Duquesne University inaugurates Ken Gormley as new president
Ken Gormley kicked off his official start as president of Duquesne University with good news for his employees: They're all getting a 2 percent raise.
“Everyone in this university is working hard collaboratively to better serve our students each day, and so I believe it's important to reward that excellence,” Gormley announced to more than 2,000 faculty, alumni, staff, students, dignitaries and other supporters during a formal inauguration ceremony at Duquesne's A.J. Palumbo Center in Uptown.
Gormley, 61, took the helm Thursday as the 13th president of Duquesne University, a private Catholic college with about 10,000 undergraduate and graduate students. The native Pittsburgher and nationally recognized expert in constitutional law — the ceremony included the reading of a glowing letter from U.S. Supreme Court Justice Samuel Alito Jr. — said he intends to use his “lifelong connections” to thrust the institution into the national spotlight.
“I'd like to push Duquesne out onto a bigger stage, both locally and nationally,” Gormley told the audience, through strengthened partnerships with the University of Pittsburgh and Carnegie Mellon University, finding more effective ways to engage students and intensifying fundraising efforts to add facilities and resources.
“Our secret weapon is our alumni donors,” he added.
Dozens of local, state and national dignitaries as well as university stakeholders spoke in support of Gormley, including Pittsburgh Mayor Bill Peduto, Allegheny County Executive Rich Fitzgerald, Pittsburgh Roman Catholic Bishop David Zubik and Lt. Gov. Mike Stack.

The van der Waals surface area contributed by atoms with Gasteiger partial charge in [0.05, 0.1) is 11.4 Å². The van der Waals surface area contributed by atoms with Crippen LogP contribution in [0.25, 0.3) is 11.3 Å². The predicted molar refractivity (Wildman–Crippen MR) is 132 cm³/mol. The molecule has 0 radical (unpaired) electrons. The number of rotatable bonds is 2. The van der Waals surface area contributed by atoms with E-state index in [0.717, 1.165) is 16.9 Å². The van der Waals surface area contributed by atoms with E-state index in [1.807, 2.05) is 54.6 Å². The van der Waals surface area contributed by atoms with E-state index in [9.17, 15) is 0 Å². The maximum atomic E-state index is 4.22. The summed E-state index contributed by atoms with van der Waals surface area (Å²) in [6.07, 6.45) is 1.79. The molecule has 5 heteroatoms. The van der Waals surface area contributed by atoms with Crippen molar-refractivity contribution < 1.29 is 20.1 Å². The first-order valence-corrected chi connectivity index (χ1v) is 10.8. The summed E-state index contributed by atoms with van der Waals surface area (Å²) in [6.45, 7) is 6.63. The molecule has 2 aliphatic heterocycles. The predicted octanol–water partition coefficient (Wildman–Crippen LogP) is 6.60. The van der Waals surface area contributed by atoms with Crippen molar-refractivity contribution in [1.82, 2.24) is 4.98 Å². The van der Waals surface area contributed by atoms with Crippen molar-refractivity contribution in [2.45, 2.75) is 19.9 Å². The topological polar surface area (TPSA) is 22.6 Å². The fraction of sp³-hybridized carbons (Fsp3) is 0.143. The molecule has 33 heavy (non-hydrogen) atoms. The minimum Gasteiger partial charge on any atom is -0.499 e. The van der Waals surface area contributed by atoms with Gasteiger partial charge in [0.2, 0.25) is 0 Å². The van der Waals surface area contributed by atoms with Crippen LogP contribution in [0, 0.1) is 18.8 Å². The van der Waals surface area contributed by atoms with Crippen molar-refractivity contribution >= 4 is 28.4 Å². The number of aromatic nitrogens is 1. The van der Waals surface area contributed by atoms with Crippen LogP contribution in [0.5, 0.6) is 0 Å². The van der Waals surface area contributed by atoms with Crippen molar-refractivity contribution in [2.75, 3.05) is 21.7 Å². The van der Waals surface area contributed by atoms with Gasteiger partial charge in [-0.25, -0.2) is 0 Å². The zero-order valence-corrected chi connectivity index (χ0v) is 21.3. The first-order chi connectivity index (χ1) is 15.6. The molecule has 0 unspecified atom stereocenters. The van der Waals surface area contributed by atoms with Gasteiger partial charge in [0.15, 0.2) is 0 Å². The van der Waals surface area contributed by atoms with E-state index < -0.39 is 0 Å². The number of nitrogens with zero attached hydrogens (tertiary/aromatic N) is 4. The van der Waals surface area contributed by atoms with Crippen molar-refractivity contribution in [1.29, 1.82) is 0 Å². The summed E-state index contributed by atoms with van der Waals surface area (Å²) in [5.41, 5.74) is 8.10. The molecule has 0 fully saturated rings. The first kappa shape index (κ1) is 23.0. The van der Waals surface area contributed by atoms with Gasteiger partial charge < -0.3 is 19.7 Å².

“With his new responsibilities,” said David Wilkins, Gormley's longtime associate and Harvard Law School professor, “he is destined to become a central figure in the world of higher education generally, at a time when universities desperately need the kind of subtle intelligence, openness of mind” and perseverance Gormley demonstrates.
He grew up in Edgewood and Swissvale and served as mayor of Forest Hills from 1998 to 2001. He recalled several out-of-state job offers after graduating from Harvard Law School in 1980, but he decided to stay in Pittsburgh.
“I've always wanted to make a contribution right here in the community where I grew up,” he said.
Pennsylvania Supreme Court Justice Christine Donohue said Gormley's appoinment spurred “excitement from the legal community.”
She said she and her colleagues “consult and rely on a regular basis” Gormley's work on Pennsylvania constitutional law.
Gormley ascends into the university's top position after working at Duquesne for 22 years, including as dean of its law school from 2010 through December 2015.
“That's actually a really great thing to see a leader come up through the faculty ranks,” said Tryan McMicken, director and assistant professor of the higher education program at Suffolk University in Boston. “It's still considered like it's a prized posession in academia from the faculty perspective.”
Last year, Gormley faced a short-lived public controversy after Gov. Tom Wolf nominated him to fill one of two state Supreme Court vacancies. Someone anonymously leaked an internal university document about a complaint filed by a female professor against Gormley and another professor in 2006, which the university called unsubstantiated. The report was part of a lawsuit filed against Gormley that was settled privately in 2010.
Co-nominee Thomas Kistler withdrew from consideration amid outrage over a racially insensitive email Kistler had sent. Senate Republicans refused to hold more hearings, and Gormley's nomination stalled.
Gormley succeeds Charles J. Dougherty, who retired June 30 after a 15-year tenure.
Natasha Lindstrom is a Tribune-Review staff writer. Reach her at email@example.com.